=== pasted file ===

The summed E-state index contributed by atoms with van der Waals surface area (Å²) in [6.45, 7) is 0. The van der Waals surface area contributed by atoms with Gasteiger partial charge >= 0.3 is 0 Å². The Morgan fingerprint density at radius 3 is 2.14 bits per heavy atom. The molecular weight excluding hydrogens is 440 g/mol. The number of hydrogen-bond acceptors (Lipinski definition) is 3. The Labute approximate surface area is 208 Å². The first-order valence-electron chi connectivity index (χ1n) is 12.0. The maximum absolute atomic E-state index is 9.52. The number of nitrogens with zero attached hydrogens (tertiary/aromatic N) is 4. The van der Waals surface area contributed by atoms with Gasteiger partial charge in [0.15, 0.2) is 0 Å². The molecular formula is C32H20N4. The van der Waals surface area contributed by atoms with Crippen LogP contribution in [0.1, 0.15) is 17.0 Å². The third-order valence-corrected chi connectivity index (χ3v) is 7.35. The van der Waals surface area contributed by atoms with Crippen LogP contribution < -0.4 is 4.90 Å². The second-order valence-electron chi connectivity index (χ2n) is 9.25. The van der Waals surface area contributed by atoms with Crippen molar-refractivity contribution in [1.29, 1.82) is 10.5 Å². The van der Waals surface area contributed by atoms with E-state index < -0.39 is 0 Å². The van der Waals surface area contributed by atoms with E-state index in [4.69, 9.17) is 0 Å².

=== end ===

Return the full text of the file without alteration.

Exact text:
The summed E-state index contributed by atoms with van der Waals surface area (Å²) in [6.45, 7) is 0. The van der Waals surface area contributed by atoms with Gasteiger partial charge >= 0.3 is 0 Å². The Morgan fingerprint density at radius 3 is 2.14 bits per heavy atom. The molecular weight excluding hydrogens is 440 g/mol. The number of hydrogen-bond acceptors (Lipinski definition) is 3. The Labute approximate surface area is 208 Å². The first-order valence-electron chi connectivity index (χ1n) is 12.0. The maximum absolute atomic E-state index is 9.52. The number of nitrogens with zero attached hydrogens (tertiary/aromatic N) is 4. The van der Waals surface area contributed by atoms with Gasteiger partial charge in [0.15, 0.2) is 0 Å². The molecular formula is C32H20N4. The van der Waals surface area contributed by atoms with Crippen LogP contribution in [0.1, 0.15) is 17.0 Å². The third-order valence-corrected chi connectivity index (χ3v) is 7.35. The van der Waals surface area contributed by atoms with Crippen LogP contribution < -0.4 is 4.90 Å². The second-order valence-electron chi connectivity index (χ2n) is 9.25. The van der Waals surface area contributed by atoms with Crippen molar-refractivity contribution in [1.29, 1.82) is 10.5 Å². The van der Waals surface area contributed by atoms with E-state index < -0.39 is 0 Å². The van der Waals surface area contributed by atoms with E-state index in [4.69, 9.17) is 0 Å².